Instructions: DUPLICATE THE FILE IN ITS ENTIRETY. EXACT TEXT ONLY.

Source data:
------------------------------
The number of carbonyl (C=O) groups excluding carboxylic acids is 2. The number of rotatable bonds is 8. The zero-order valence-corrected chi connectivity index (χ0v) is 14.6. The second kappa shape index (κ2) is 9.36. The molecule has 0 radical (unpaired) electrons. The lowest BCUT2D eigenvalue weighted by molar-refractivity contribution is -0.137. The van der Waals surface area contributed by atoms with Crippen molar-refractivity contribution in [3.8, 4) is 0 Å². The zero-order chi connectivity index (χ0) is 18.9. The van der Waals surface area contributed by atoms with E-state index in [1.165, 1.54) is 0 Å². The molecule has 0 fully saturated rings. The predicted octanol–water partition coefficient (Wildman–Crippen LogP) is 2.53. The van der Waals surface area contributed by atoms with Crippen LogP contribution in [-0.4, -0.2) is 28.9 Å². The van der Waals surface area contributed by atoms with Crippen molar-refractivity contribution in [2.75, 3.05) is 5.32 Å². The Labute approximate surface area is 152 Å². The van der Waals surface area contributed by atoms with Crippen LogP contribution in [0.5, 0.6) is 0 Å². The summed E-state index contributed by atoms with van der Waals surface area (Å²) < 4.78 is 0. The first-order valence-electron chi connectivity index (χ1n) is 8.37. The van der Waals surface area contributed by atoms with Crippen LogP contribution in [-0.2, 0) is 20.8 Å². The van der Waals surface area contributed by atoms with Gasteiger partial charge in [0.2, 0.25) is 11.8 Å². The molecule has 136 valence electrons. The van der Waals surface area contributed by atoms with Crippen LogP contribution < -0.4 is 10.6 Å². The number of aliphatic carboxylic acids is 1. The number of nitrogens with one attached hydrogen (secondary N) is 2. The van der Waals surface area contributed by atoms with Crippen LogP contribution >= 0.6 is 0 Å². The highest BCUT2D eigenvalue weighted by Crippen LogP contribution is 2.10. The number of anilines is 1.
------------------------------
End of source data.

The number of carbonyl (C=O) groups excluding carboxylic acids is 2. The number of rotatable bonds is 8. The zero-order valence-corrected chi connectivity index (χ0v) is 14.6. The second kappa shape index (κ2) is 9.36. The molecule has 0 radical (unpaired) electrons. The lowest BCUT2D eigenvalue weighted by molar-refractivity contribution is -0.137. The van der Waals surface area contributed by atoms with Crippen molar-refractivity contribution in [3.8, 4) is 0 Å². The zero-order chi connectivity index (χ0) is 18.9. The van der Waals surface area contributed by atoms with E-state index in [1.165, 1.54) is 0 Å². The molecule has 0 fully saturated rings. The predicted octanol–water partition coefficient (Wildman–Crippen LogP) is 2.53. The van der Waals surface area contributed by atoms with Crippen LogP contribution in [-0.4, -0.2) is 28.9 Å². The van der Waals surface area contributed by atoms with Crippen molar-refractivity contribution in [2.75, 3.05) is 5.32 Å². The Labute approximate surface area is 152 Å². The van der Waals surface area contributed by atoms with Crippen LogP contribution in [0.5, 0.6) is 0 Å². The summed E-state index contributed by atoms with van der Waals surface area (Å²) < 4.78 is 0. The first-order valence-electron chi connectivity index (χ1n) is 8.37. The van der Waals surface area contributed by atoms with Crippen LogP contribution in [-0.2, 0) is 20.8 Å². The van der Waals surface area contributed by atoms with Gasteiger partial charge in [0.2, 0.25) is 11.8 Å². The molecule has 136 valence electrons. The van der Waals surface area contributed by atoms with Crippen LogP contribution < -0.4 is 10.6 Å². The number of aliphatic carboxylic acids is 1. The number of nitrogens with one attached hydrogen (secondary N) is 2. The van der Waals surface area contributed by atoms with Crippen LogP contribution >= 0.6 is 0 Å². The highest BCUT2D eigenvalue weighted by Crippen LogP contribution is 2.10. The number of anilines is 1.